Police to take action on dangerous school parking
Parents who park dangerously outside borough schools could be fined – and even taken to court - in a new initiative being launched by Dudley Council and West Midlands Police.
Operation Park Safe starts on Monday (5 October) in a bid to make streets outside schools safer for children, staff and parents.
The new initiative will see police asking parents, teachers and residents living near to schools to be their eyes and ears.
PICTURED: Sergeant Jenni Griffin, of West Midlands Police, with Councillor Ruth Buttery (left), cabinet member for children's services at Dudley Council, and Councillor Karen Shakespeare, Dudley Council cabinet member for public realm.
Police will be inviting people to send photos of dangerous parking directly to officers. Police will review the evidence before deciding whether to issue fixed penalty notices or take court action.
Examples of dangerous parking where action can be taken includes parking on pedestrian crossing or school zig zag lines, as well as near to school entrances in a manner which would prevent access for emergency services vehicles.
Blocking residents in by parking across driveways, and preventing access for pedestrians by parking across pavements can also be reported.
Councillor Ruth Buttery, cabinet member for children’s services, said:
We are aware that increasing numbers of parents are driving their children to school at the moment as a result of the Covid-19 pandemic.
My overriding concern is the safety of our children, and it is disappointing that despite several reminders we continue to see lazy, inconsiderate and dangerous parking on a daily basis outside our schools.
It is for this reason that we are introducing Operation Park Safe to the schools in our borough.
We would prefer for the police not to have to issue a single penalty notice. But the warning is now there - if any person continues to park in this way then action will be taken.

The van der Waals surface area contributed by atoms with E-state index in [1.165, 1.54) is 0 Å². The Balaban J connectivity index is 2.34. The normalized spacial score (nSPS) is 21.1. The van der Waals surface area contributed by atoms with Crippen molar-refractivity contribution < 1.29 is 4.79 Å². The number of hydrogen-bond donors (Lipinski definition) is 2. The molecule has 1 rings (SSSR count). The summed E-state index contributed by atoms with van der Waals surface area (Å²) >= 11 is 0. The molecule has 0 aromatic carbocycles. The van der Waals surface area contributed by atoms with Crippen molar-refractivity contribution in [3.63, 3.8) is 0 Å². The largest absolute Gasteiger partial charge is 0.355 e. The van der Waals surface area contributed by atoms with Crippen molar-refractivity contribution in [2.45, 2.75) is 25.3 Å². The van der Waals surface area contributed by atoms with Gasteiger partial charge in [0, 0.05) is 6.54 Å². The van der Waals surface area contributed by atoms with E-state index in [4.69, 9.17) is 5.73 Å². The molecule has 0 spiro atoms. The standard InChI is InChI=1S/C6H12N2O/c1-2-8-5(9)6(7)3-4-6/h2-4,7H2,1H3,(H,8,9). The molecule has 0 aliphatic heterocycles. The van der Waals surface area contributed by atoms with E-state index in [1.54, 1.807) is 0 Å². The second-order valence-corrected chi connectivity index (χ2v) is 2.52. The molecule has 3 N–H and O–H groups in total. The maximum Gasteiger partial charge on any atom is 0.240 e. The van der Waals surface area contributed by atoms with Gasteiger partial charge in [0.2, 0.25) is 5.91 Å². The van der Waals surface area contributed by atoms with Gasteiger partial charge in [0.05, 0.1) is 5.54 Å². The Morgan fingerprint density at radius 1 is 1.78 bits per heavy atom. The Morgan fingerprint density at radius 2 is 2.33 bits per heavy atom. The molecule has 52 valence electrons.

Councillor Karen Shakespeare, cabinet member for public realm, said:
The council, the police and the schools themselves receive hundreds of complaints every year regarding inconsiderate and obstructive parking at the start and the end of the school day.
We are asking those parents who have to drive children to school to make sure their parking does not cause danger to pupils, pedestrians or passing traffic, or that it does not inconvenience local residents.
If this continues to happen, we want people to get photographic evidence and to share it with the police so the appropriate action can be taken. Anything submitted will be treated in confidence.
Neighbourhood Inspector Pete Sandhu, of West Midlands Police, said:
We’re hearing from parents with pushchairs who are being forced into the road because cars are blocking pavements.
Some cars are pretty much dumped at junctions; they obstruct other drivers’ views and increase the chances of collisions occurring. This kind of behaviour isn’t just a nuisance - it can have fatal consequences and we’re determined to show motorists it’s not acceptable.
Residents, parents and teachers have asked us to take action, and that’s exactly what we’re doing.
We will be liaising regularly with our schools to check compliance, if we find cars parked irresponsibly or dangerously near schools the driver can expect to be fined. And if officers aren’t there in person at the time we will use photographs provided by members of the public and school staff to take retrospective action.